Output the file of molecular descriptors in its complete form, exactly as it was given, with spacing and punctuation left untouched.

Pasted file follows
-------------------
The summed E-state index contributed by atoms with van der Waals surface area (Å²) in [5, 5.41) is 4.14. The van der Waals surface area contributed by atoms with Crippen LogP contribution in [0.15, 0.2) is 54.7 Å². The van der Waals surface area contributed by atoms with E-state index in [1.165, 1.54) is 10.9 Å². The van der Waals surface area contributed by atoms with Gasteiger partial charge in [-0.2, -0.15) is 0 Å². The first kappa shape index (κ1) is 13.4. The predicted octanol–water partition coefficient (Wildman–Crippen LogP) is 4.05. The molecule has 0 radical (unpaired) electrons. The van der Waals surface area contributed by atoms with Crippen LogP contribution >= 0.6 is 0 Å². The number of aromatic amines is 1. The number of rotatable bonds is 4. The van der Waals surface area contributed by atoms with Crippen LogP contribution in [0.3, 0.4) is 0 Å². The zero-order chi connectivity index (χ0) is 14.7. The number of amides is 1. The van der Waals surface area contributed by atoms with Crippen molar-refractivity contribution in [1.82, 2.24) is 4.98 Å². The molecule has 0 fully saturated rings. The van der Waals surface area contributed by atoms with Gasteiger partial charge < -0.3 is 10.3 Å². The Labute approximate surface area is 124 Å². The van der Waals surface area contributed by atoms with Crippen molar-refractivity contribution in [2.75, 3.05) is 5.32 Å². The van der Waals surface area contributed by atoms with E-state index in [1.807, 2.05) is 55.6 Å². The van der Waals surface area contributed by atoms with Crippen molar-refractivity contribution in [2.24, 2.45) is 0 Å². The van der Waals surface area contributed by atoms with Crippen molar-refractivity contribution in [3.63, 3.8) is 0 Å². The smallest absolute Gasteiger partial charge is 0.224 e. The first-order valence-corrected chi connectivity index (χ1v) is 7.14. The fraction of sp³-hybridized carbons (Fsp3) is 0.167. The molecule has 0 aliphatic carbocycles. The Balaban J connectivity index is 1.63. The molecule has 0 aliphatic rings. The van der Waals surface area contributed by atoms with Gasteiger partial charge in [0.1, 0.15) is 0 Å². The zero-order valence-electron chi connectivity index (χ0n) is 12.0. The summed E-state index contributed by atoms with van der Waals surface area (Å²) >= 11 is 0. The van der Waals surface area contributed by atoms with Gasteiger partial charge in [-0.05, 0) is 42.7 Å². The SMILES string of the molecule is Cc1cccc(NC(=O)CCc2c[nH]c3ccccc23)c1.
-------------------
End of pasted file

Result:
The summed E-state index contributed by atoms with van der Waals surface area (Å²) in [5, 5.41) is 4.14. The van der Waals surface area contributed by atoms with Crippen LogP contribution in [0.15, 0.2) is 54.7 Å². The van der Waals surface area contributed by atoms with E-state index in [1.165, 1.54) is 10.9 Å². The van der Waals surface area contributed by atoms with Gasteiger partial charge in [-0.2, -0.15) is 0 Å². The first kappa shape index (κ1) is 13.4. The predicted octanol–water partition coefficient (Wildman–Crippen LogP) is 4.05. The molecule has 0 radical (unpaired) electrons. The van der Waals surface area contributed by atoms with Crippen LogP contribution >= 0.6 is 0 Å². The number of aromatic amines is 1. The number of rotatable bonds is 4. The van der Waals surface area contributed by atoms with Crippen LogP contribution in [0.3, 0.4) is 0 Å². The zero-order chi connectivity index (χ0) is 14.7. The number of amides is 1. The van der Waals surface area contributed by atoms with Crippen molar-refractivity contribution in [1.82, 2.24) is 4.98 Å². The molecule has 0 fully saturated rings. The van der Waals surface area contributed by atoms with Gasteiger partial charge < -0.3 is 10.3 Å². The Labute approximate surface area is 124 Å². The van der Waals surface area contributed by atoms with Crippen molar-refractivity contribution in [2.75, 3.05) is 5.32 Å². The van der Waals surface area contributed by atoms with E-state index in [1.807, 2.05) is 55.6 Å². The van der Waals surface area contributed by atoms with Crippen molar-refractivity contribution in [2.24, 2.45) is 0 Å². The van der Waals surface area contributed by atoms with Crippen molar-refractivity contribution in [3.63, 3.8) is 0 Å². The smallest absolute Gasteiger partial charge is 0.224 e. The first-order valence-corrected chi connectivity index (χ1v) is 7.14. The fraction of sp³-hybridized carbons (Fsp3) is 0.167. The molecule has 0 aliphatic carbocycles. The Balaban J connectivity index is 1.63. The molecule has 0 aliphatic rings. The van der Waals surface area contributed by atoms with Gasteiger partial charge in [0.1, 0.15) is 0 Å². The zero-order valence-electron chi connectivity index (χ0n) is 12.0. The summed E-state index contributed by atoms with van der Waals surface area (Å²) >= 11 is 0. The van der Waals surface area contributed by atoms with Gasteiger partial charge in [-0.05, 0) is 42.7 Å². The SMILES string of the molecule is Cc1cccc(NC(=O)CCc2c[nH]c3ccccc23)c1.